UN Convention on Bio Diversity

United Nations Convention on Biological Diversity 2012

The Convention on Biological Diversity (CBD), with its 193 parties or delegates is the globe’s most important conference on protecting the planet’s diminishing biodiversity – it is the conference that covers life on earth and the use of the planet’s natural habitats. The 11th Conference of Parties of the CBD is being hosted by the Indian government in Hyderabad.

Greenpeace, is calling on the Indian government to demonstrate leadership in front of  the international delegates attending the conference by defending the rich biodiversity that lies within its own borders. At CBD COP 11, countries are mandated to ensure that the process to enact the Aichi targets adopted is ambitiously taken forward.

Greenpeace is demanding that the Indian government must:

  • Immediately declare a moratorium on all further forest and environmental clearances for coal mining and coal-fired power plants as it will lead to the destruction of millions of hectares of forest and further endanger the habitat of the Indian tiger.
  • Protect the tribal and indigenous communities that are being forcibly removed from forest areas to make way for coal mines
  • Revoke mining clearances already granted in known biodiversity hotspots.
  • Open to public consultation, the process to declare forest areas off limits to coal mining based on their biodiversity value, hydrological importance, forest density and livelihood dependence for local communities.
  • Stop overcapacity and over exploitation including illegal fishing practices
  • Prevent destructive fishing practices like bottom trawling and regulating old trawlers and capping the number of licensed vessels.
  • Strengthen legal protection of the oceans and the rights of traditional fisher communities
  • Create Marine Reserves in consultation with local fishing communities

Find out more about the CBD, especially what Greenpeace is doing at the CBD on this page.

The latest updates

 

An Olive Ridley trapped in a trawling net

Image | February 6, 2006 at 18:41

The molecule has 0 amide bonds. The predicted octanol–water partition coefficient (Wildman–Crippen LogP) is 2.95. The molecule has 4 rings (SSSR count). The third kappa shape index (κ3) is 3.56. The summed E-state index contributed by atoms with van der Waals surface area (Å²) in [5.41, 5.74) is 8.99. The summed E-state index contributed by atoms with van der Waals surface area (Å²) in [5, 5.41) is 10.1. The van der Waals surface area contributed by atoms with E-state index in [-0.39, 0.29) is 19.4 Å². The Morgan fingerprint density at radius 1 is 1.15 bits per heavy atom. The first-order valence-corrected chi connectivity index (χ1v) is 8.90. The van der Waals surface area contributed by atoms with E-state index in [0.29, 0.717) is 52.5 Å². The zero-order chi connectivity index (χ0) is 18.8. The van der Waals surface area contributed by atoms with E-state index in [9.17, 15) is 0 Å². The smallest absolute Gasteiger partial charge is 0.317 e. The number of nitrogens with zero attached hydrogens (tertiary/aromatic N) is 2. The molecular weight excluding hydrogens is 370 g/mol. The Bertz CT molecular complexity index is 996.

An Olive Ridley trapped in a trawling net. Over 100,00 dead Olive Ridleys have been found washed ashore in Orissa over the last decade.

An Olive Ridley turtle up close and personal

Image | February 6, 2006 at 4:30

An Olive Ridley turtle up close and personal. Every year, thousands of Olive Ridley turtles congregate in these waters to mate and then nest in a perfectly synchronised arribada.

An Olive Ridley turtle up close and personal

Image | February 6, 2006 at 4:30

An Olive Ridley turtle up close and personal. Every year, thousands of Olive Ridley turtles congregate in these waters to mate and then nest in a perfectly synchronised arribada.

An Olive Ridley turtle up close and personal

Image | February 6, 2006 at 4:30

An Olive Ridley turtle up close and personal. Every year, thousands of Olive Ridley turtles congregate in these waters to mate and then nest in a perfectly synchronised arribada.

Life and Death on the beaches of Orissa

Feature story | February 6, 2006 at 4:30

ORISSA, India — Our Turtle Witness Camp was launched on 27th January and in the first week alone, we’ve witnessed the circle of life in all its gore and glory. We’ve watched, awe-struck, as scores of mating turtles surface around the faithful MV...

Ridleys mating about 3

Image | January 31, 2006 at 11:30

Ridleys mating about 3-5 kms off the coast. The male is on top of the female, holding onto her with his claws. Prior to nesting, the Ridley turtles congregate in near coastal waters every season, to mate, starting in early November.

Ridleys mating about 3

Image | January 31, 2006 at 11:30

Ridleys mating about 3-5 kms off the coast. The male is on top of the female, holding onto her with his claws. Prior to nesting, the Ridley turtles congregate in near coastal waters every season, to mate, starting in early November.

Ridleys mating about 3

Image | January 31, 2006 at 11:30

Ridleys mating about 3-5 kms off the coast. The male is on top of the female, holding onto her with his claws. Prior to nesting, the Ridley turtles congregate in near coastal waters every season, to mate, starting in early November.

A familiar sight on the beaches of coastal

Image | January 31, 2006 at 4:30

A familiar sight on the beaches of coastal Orissa, carcasses of dead ridleys washed ashore. Over the last decade, over 100,000 dead turtles have been washed ashore.

A familiar sight on the beaches of coastal

Image | January 31, 2006 at 4:30

A familiar sight on the beaches of coastal Orissa, carcasses of dead ridleys washed ashore. Over the last decade, over 100,000 dead turtles have been washed ashore.

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